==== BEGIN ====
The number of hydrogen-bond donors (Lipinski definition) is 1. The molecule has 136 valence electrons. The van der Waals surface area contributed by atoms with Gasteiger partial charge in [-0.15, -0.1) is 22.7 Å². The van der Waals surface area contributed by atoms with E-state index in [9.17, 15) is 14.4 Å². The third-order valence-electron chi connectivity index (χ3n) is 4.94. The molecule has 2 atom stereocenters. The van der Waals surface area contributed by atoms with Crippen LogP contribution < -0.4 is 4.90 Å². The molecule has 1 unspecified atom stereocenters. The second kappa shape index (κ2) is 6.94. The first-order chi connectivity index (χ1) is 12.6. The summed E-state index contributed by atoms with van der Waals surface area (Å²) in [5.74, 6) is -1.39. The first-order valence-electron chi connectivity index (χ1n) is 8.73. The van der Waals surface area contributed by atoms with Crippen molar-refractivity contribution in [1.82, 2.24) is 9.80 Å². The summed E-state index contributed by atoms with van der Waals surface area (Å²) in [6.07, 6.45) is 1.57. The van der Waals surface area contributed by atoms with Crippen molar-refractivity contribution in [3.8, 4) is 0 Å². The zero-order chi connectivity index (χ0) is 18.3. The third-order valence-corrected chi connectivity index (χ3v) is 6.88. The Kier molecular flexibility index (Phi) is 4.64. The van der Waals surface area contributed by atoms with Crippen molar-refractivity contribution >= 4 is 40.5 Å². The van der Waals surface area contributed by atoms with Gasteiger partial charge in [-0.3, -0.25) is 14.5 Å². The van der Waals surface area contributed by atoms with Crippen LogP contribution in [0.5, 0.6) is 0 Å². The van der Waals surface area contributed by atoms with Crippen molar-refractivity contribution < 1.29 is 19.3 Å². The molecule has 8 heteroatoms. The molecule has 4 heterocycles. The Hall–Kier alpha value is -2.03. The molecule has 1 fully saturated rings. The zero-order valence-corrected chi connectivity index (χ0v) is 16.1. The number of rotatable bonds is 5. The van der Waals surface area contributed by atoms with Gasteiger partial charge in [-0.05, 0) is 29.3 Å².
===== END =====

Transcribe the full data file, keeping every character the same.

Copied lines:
The number of hydrogen-bond donors (Lipinski definition) is 1. The molecule has 136 valence electrons. The van der Waals surface area contributed by atoms with Gasteiger partial charge in [-0.15, -0.1) is 22.7 Å². The van der Waals surface area contributed by atoms with E-state index in [9.17, 15) is 14.4 Å². The third-order valence-electron chi connectivity index (χ3n) is 4.94. The molecule has 2 atom stereocenters. The van der Waals surface area contributed by atoms with Crippen LogP contribution < -0.4 is 4.90 Å². The molecule has 1 unspecified atom stereocenters. The second kappa shape index (κ2) is 6.94. The first-order chi connectivity index (χ1) is 12.6. The summed E-state index contributed by atoms with van der Waals surface area (Å²) in [5.74, 6) is -1.39. The first-order valence-electron chi connectivity index (χ1n) is 8.73. The van der Waals surface area contributed by atoms with Crippen molar-refractivity contribution in [1.82, 2.24) is 9.80 Å². The summed E-state index contributed by atoms with van der Waals surface area (Å²) in [6.07, 6.45) is 1.57. The van der Waals surface area contributed by atoms with Crippen molar-refractivity contribution in [3.8, 4) is 0 Å². The zero-order chi connectivity index (χ0) is 18.3. The third-order valence-corrected chi connectivity index (χ3v) is 6.88. The Kier molecular flexibility index (Phi) is 4.64. The van der Waals surface area contributed by atoms with Crippen molar-refractivity contribution >= 4 is 40.5 Å². The van der Waals surface area contributed by atoms with Gasteiger partial charge in [-0.3, -0.25) is 14.5 Å². The van der Waals surface area contributed by atoms with Crippen LogP contribution in [0.5, 0.6) is 0 Å². The van der Waals surface area contributed by atoms with Crippen molar-refractivity contribution < 1.29 is 19.3 Å². The molecule has 8 heteroatoms. The molecule has 4 heterocycles. The Hall–Kier alpha value is -2.03. The molecule has 1 fully saturated rings. The zero-order valence-corrected chi connectivity index (χ0v) is 16.1. The number of rotatable bonds is 5. The van der Waals surface area contributed by atoms with Gasteiger partial charge in [-0.05, 0) is 29.3 Å².